The right to work, to education, to social security. The raising of the level of nutrition and of public health. The right to a better standard of living. Equal pay for equal work for men and women. Just and humane conditions of work. These are amongst the main principles. The Supreme Court has more than once said the Directive Principles are as important as our Fundamental Rights.

An agenda for the special session? Some suggestions that others concerned by the situation can amend or add to:

3 days: Discussion of the Swaminathan Commission report – 12 years overdue.

It submitted five reports between December 2004 and October 2006 that cover a multitude of vital issues and not just MSP. Those include, to name a few: productivity, profitability, sustainability; technology and technology fatigue; dryland farming, price shocks and stabilisation – and much more. We also need to halt the privatisation of agricultural research and technology. And deal with impending ecological disaster.

3 days: People’s testimonies.

Let victims of the crisis speak from the floor of Parliament’s central hall and tell the nation what the crisis is about, what it has done to them and countless millions of others. And it’s not just about farming. But how surging privatisation of health and education has devastated the rural poor, indeed all the poor. Health expenditure is either the fastest or second fastest growing component of rural family debt.

3 days: Credit crisis.

The unrelenting rise of indebtedness. This has been a huge driving factor in the suicide deaths of countless thousands of farmers, apart from devastating millions of others. Often it has meant loss of much or all of their land. Policies on institutional credit paved the way for the return of the moneylender.

3 days: The country’s mega water crisis.

It’s much greater than a drought. This government seems determined to push through privatisation of water in the name of ‘rational pricing’. We need the right to drinking water established as a fundamental human right – and the banning of privatisation of this life-giving resource in any sector. Ensuring social control and equal access, particularly to the landless.

3 days: The rights of women farmers.

The agrarian crisis cannot be resolved without engaging with the rights – including those of ownership – and problems of those who do the most work in the fields and farms. While in the Rajya Sabha, Prof. Swaminathan introduced the Women Farmers’ Entitlements Bill, 2011 (lapsed in 2013) that could still provide a starting point for this debate.

3 days: The rights of landless labourers, both women and men.

With mounting distress migrations in many directions, this crisis is no longer just rural. Where it is, any public investment made in agriculture has to factor in their needs, their rights, their perspective.

3 days: Debate on agriculture.

What kind of farming do we want 20 years from now? One driven by corporate profit? Or by communities and families for whom it is the basis of their existence? There are also other forms of ownership and control in agriculture we need to press for – like the vigorous sangha krishi (group farming) efforts of Kerala’s Kudumbashree movement. And we have to revive the unfinished agenda of land reform. For all of the above debates to be truly meaningful – and this is very important – every one of them must focus, too, on the rights of Adivasi and Dalit farmers and labourers.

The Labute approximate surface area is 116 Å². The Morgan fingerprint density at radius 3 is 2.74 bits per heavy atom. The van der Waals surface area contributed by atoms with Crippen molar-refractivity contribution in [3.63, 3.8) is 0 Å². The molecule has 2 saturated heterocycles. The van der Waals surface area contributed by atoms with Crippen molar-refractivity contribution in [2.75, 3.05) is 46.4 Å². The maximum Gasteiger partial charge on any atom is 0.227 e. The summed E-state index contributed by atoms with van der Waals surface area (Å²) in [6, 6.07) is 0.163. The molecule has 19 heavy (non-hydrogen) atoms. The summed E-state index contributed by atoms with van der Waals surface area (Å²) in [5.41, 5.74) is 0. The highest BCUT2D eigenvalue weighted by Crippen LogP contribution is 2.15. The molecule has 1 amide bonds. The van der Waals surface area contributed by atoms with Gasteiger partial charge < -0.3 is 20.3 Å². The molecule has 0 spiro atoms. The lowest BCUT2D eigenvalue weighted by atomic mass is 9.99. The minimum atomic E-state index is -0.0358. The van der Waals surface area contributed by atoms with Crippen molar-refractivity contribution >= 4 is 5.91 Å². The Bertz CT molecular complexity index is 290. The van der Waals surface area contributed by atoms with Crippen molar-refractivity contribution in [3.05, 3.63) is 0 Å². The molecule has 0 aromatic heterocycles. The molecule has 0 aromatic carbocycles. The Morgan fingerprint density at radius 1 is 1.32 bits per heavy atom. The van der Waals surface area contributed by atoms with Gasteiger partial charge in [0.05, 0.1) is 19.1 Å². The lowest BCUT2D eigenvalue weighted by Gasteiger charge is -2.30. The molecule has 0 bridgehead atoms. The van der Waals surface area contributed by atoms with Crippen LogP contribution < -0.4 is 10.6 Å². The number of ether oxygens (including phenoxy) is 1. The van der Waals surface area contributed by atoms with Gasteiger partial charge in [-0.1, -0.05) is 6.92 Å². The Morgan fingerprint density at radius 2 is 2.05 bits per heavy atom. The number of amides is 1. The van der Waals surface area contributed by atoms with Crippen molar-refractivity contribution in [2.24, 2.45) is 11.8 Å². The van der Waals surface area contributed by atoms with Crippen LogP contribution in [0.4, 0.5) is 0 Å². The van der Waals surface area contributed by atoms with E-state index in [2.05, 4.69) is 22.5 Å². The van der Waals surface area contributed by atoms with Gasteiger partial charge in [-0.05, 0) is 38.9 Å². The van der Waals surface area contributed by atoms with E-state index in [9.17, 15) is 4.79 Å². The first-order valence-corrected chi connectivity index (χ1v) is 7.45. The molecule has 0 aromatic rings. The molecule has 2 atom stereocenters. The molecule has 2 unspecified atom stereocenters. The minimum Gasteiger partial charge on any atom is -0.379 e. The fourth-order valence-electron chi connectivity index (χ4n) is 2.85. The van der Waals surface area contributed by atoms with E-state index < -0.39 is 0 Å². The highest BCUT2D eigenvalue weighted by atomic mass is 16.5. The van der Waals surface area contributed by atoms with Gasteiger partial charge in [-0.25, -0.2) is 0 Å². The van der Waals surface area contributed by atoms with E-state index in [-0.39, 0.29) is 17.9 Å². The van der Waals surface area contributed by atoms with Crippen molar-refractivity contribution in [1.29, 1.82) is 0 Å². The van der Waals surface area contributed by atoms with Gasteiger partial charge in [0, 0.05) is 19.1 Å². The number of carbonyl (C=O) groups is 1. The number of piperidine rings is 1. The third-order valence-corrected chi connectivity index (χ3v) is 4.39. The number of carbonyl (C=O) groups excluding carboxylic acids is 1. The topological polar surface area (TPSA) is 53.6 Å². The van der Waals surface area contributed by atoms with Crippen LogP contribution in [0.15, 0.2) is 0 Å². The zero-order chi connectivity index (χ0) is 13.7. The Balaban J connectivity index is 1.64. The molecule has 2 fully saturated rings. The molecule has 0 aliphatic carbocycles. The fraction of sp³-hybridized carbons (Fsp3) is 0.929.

While no political party would openly oppose such a session, who will ensure it actually happens? The dispossessed themselves.

Midnight walk to Azad Maidan
The morcha of farmers from Nashik to Mumbai in March has to go national – not just of farmers and labourers, but also others devastated by the crisis PHOTO • SHRIRANG SWARGE / People's Archive of Rural India

In March this year, 40,000 peasants and labourers marched for a week from Nashik to Mumbai making some of these very demands. An arrogant government in Mumbai dismissed the marchers as ‘urban Maoists’ with whom it would not talk. But caved in within hours of the multitude reaching Mumbai to encircle the state legislative assembly. That was the rural poor sorting out their government.

The highly disciplined marchers struck a rare chord in Mumbai. Not just the urban working class, but also the middle classes, even some from the upper middle classes, stepped out in sympathy.

We need to do this at the national level – scaled up 25 times over. A Long March of the Dispossessed – not just of farmers and labourers, but also others devastated by the crisis. And importantly, those not affected by it – but moved by the misery of fellow human beings. Those standing for justice and democracy. A march starting from everywhere in the country, converging on the capital. No Red Fort rallies, nor skulls at Jantar Mantar. That march should encircle Parliament – compel it to hear, listen and act. Yes, they would Occupy Delhi.